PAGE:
Condoms can be used with water-based lubricants, while internal condoms can be used with both water-based and oil-based lubricants – and they are also suitable for people with latex allergies, which traditional condoms are not. However, traditional condoms are cheaper and can be bought in many more places, from pharmacies to supermarkets and even in vending machines at nightclubs.
An unbroken rubber condom will ensure that viruses like HIV can’t be transmitted. They also greatly reduce the risk of catching bacterial STIs like chlamydia and gonorrhoea – and will also reduce the risk of genital herpes and genital warts. However, these last two can also infect skin around the genitals that isn’t protected by the condom.
It’s also important to remember that condoms are only effective when they are used properly, and when they aren’t broken or otherwise not suitable for use. They also have a use-by date for a reason, as rubber loses its strength with age and means the condom is more likely to break. They can also lose their strength when stored somewhere too warm, like in a wallet that’s always in your pocket.
As you’ll know from just reading about different common STIs, you can be infected and not show any symptoms. If you’ve had sex with a new partner in the past six months, or if there’s any chance that your partner has had sex with someone else, we recommend you go to your doctor or to a family planning clinic and get a test done. Do be aware that while many clinics will advertise free sexual healthcare for people under 22, this does only apply to NZ residents, so usual international visitor fees will apply. It is important to note that these visits are only covered under your insurance policy if you are presenting eligible symptoms. However, you cannot put a price on safety!
For many heterosexual couples, especially those in the early stages of their relationship, safe sex also means sex that prevents pregnancy. Contraception is a way of preventing pregnancy by preventing the female egg from being fertilised by the male sperm. Some people also refer to it as birth control.
Condoms are one method of contraception, but to be more safe, it is wise to combine condom use with another form of contraception. At the present time, those options are all only available for female-bodied people, though there is always research going on to try to create a male contraceptive option.
The most common, and usually most affordable method is the combined oral contraceptive pill – often just called ‘the pill’. You take one pill a day, ideally at the same time each day, and with perfect usage, it can be up to 99% effective. Normally, it’s 92% effective, which takes into account the fact that none of us are perfect all the time.
There is another pill option, the progestogen-only pill, or ‘mini-pill’. It’s useful for people who cannot take the regular pill for whatever reason – though it does need to be taken even more carefully – at the precise same time every day, with only a three-hour window of time.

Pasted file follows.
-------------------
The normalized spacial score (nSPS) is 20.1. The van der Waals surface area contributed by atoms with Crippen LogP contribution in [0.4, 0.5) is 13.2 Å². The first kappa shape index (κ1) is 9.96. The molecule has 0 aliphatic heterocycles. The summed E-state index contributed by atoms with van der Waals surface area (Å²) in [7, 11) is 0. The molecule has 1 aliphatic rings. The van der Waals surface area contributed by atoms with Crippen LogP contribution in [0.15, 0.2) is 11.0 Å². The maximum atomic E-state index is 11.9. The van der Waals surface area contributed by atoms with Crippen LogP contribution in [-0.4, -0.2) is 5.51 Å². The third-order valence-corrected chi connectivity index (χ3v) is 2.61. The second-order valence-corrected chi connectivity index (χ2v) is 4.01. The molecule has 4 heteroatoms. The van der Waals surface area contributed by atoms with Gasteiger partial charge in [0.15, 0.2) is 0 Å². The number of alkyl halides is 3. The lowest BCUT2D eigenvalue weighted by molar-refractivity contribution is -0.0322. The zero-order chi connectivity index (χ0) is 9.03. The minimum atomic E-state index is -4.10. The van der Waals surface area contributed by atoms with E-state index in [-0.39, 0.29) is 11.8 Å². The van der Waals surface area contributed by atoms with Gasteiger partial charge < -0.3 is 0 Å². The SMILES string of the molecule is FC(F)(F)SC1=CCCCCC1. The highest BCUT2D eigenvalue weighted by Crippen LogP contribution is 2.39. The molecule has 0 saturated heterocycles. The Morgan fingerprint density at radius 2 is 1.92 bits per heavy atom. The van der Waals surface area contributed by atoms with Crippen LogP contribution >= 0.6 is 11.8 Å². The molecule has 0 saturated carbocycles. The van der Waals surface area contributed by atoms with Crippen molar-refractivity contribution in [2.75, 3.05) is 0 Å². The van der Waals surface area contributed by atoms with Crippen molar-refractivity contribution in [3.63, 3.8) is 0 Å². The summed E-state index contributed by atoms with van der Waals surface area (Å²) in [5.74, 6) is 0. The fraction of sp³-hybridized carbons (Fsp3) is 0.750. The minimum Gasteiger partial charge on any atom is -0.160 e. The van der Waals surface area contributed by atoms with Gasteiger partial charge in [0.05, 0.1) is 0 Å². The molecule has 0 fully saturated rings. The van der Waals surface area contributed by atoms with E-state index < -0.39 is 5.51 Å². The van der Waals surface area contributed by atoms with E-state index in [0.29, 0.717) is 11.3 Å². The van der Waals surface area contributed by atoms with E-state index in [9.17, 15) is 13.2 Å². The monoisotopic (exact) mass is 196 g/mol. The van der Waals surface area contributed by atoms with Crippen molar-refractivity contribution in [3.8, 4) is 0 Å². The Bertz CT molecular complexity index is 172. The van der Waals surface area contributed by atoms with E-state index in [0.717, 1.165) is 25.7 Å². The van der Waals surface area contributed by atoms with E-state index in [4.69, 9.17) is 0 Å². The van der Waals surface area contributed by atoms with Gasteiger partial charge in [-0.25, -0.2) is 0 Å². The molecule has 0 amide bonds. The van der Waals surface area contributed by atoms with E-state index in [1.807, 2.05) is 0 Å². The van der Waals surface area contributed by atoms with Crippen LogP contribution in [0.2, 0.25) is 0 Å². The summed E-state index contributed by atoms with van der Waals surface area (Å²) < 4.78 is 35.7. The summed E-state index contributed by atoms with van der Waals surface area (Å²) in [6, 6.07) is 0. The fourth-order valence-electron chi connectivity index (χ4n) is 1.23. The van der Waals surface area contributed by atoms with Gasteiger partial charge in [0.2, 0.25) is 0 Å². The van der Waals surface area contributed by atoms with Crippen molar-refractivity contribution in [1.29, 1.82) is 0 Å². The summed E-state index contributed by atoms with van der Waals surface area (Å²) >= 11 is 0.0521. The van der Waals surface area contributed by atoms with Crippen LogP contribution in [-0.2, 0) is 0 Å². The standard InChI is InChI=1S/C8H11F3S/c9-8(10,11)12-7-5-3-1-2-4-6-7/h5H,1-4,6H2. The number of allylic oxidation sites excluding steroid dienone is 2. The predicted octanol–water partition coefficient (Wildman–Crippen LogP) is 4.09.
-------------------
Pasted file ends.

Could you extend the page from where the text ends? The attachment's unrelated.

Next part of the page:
Another kind of hormonal contraception that you may hear about is the Depo Provera shot, an injection that needs to be given every three months – and when you stay on schedule, it’s over 99% successful.
For the most dependable contraception available, the options are IUDs (intra uterine devices) and implants. IUDs come in two main forms – either copper, or hormonal. They are both small t-shaped objects that are inserted into your uterus/womb by a medical professional, and they stop sperm from reaching the egg. Both copper and hormonal IUDs are at least 99% effective – the difference between the two is mostly down to side effects.
It’s also important to note that some female-bodied people will be on some form of contraception for reasons other than preventing pregnancy – some people who are taking the pill, for example, may not even be sexually active, but instead take the pill to make their period more manageable.
Another aspect of safety to consider when it comes to sex and relationships, beyond health and medical aspects, is emotional and physical safety – ensuring that both people involved are enthusiastically ready to have sex with each other. Nobody should ever make you feel as though you don’t have a choice. Even if you think you’d like to have sex with this person someday doesn’t mean you have to say yes to them today if you don’t feel ready.
Consent is the important thing – and ongoing consent. Just because someone has said yes to one thing doesn’t mean that they are consenting to everything else that comes after. Just because someone has said yes to sex with a condom doesn’t mean that they have consented to sex without a condom. Sex where both partners are excited, enthusiastic, and fully comfortable is much more enjoyable for both people involved. So get out there and be a respectful, careful human being, and you’ll have a much better time.